A lot of people are concerned because we've had famous people affected by the BRCA gene. And I'll start into genetics a little bit. There is somewhat more known about genetic risk in breast cancer, but also genetic testing on breast cancer tissue is one of the fields, I know you want to talk about what's next, so I'll just kind of throw that out there.
But particularly in male breast cancer, I think we need to know about that. And men need to know, I don't know that I had that conversation with most of my men, but if someone comes in and they have something going on in the breast tissue, we're going to pursue that because it does happen.
BCRA Testing and Genetics
Dr. Steven Bishop: So, what do you say to folks who come in and are asking about genetic testing, BRCA testing, these sorts of things? How do you walk patients through that sort of decision about whether they need to meet with a counselor?
Dr. Tamara Sobel: Yeah. So I think anyone who's got a strong family history of breast cancer, especially premenopausal breast cancer, and especially men with breast cancer, I definitely refer them to a genetics counselor. And I have used a genetics counselor through PartnerMD and I've been very happy with that arrangement. They've been doing telehealth and it's nice. There's also someone here in Baltimore that I refer folks to for genetics counseling. Anyone who's got that strong family history, I refer.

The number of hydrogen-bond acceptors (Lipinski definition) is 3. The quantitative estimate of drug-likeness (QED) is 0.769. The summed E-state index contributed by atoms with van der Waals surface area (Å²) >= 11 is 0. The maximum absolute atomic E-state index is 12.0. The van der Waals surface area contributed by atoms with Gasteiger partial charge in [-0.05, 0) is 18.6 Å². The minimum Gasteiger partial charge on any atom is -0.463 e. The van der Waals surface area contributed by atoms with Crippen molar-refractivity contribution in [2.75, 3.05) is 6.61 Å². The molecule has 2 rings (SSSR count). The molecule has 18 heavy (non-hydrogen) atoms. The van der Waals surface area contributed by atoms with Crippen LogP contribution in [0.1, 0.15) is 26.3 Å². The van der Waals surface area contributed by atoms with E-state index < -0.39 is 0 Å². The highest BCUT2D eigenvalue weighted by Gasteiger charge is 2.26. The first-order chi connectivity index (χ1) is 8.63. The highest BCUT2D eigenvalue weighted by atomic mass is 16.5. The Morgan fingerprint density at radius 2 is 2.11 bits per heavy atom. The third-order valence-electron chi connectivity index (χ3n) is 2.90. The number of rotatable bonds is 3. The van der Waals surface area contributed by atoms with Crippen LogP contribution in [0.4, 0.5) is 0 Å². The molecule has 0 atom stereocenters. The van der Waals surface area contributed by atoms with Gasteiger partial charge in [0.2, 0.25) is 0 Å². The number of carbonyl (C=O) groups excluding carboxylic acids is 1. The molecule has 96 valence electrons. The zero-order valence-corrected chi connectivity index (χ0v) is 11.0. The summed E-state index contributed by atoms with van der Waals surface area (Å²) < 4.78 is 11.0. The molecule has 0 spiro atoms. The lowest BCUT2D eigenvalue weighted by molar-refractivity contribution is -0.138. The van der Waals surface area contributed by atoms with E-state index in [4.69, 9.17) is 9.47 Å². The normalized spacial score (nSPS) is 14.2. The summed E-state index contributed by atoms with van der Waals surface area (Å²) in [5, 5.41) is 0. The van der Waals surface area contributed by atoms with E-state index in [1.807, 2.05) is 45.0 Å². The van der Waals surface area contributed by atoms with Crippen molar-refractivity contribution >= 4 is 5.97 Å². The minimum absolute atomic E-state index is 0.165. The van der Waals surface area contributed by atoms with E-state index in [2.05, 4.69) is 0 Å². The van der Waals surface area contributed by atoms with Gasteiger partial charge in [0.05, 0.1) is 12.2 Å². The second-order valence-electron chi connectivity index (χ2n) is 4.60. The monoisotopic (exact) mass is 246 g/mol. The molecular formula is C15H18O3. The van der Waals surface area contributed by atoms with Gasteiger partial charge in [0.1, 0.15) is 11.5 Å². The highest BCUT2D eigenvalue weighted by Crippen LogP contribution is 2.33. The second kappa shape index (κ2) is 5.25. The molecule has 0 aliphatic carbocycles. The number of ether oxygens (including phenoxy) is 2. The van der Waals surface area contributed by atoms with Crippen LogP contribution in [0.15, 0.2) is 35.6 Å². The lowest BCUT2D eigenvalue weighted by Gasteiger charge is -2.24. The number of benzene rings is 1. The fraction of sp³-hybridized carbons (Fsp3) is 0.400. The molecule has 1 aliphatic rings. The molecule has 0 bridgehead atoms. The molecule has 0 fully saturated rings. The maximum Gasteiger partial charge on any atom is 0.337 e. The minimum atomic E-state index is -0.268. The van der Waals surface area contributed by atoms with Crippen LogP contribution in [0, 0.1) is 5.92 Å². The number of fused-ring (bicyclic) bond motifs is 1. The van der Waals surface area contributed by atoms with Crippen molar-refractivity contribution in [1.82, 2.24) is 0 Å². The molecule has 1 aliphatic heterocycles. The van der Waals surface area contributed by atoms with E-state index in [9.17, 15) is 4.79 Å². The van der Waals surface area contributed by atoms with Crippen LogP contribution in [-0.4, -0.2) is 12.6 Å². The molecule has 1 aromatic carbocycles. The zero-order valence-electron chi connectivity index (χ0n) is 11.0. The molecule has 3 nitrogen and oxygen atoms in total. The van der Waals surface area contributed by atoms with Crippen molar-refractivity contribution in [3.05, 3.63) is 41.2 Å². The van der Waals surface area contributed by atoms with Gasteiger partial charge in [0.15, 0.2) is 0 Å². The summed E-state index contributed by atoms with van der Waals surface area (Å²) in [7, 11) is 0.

Dr. Steven Bishop: Okay, excellent. We're running up on a little bit over 20 minutes here. I want to just give you guys both an opportunity to say anything else you'd like to that we've missed, or that you want to mention about breast cancer. Then we'll kind of wrap up. Dr. Scharpf, any closing words or comments?
Dr. Susan Scharpf: Yeah. Actually in the treatment of breast cancer because, again, we're walking side by side with that patient, kind of explaining what the steps are as the breast surgeon might lay out for the patient, but there are different types of breast cancer, different sizes make a difference.
And the biopsy often goes into maybe a lumpectomy and lymph node surgery, which is much less invasive than 20 years ago. Now we're looking for early spread, but it's a much less disfiguring surgery than it was in my grandma's time or maybe even my mom's time. And the oncologist can now give an idea whether someone would be better served with chemotherapy or not having chemotherapy.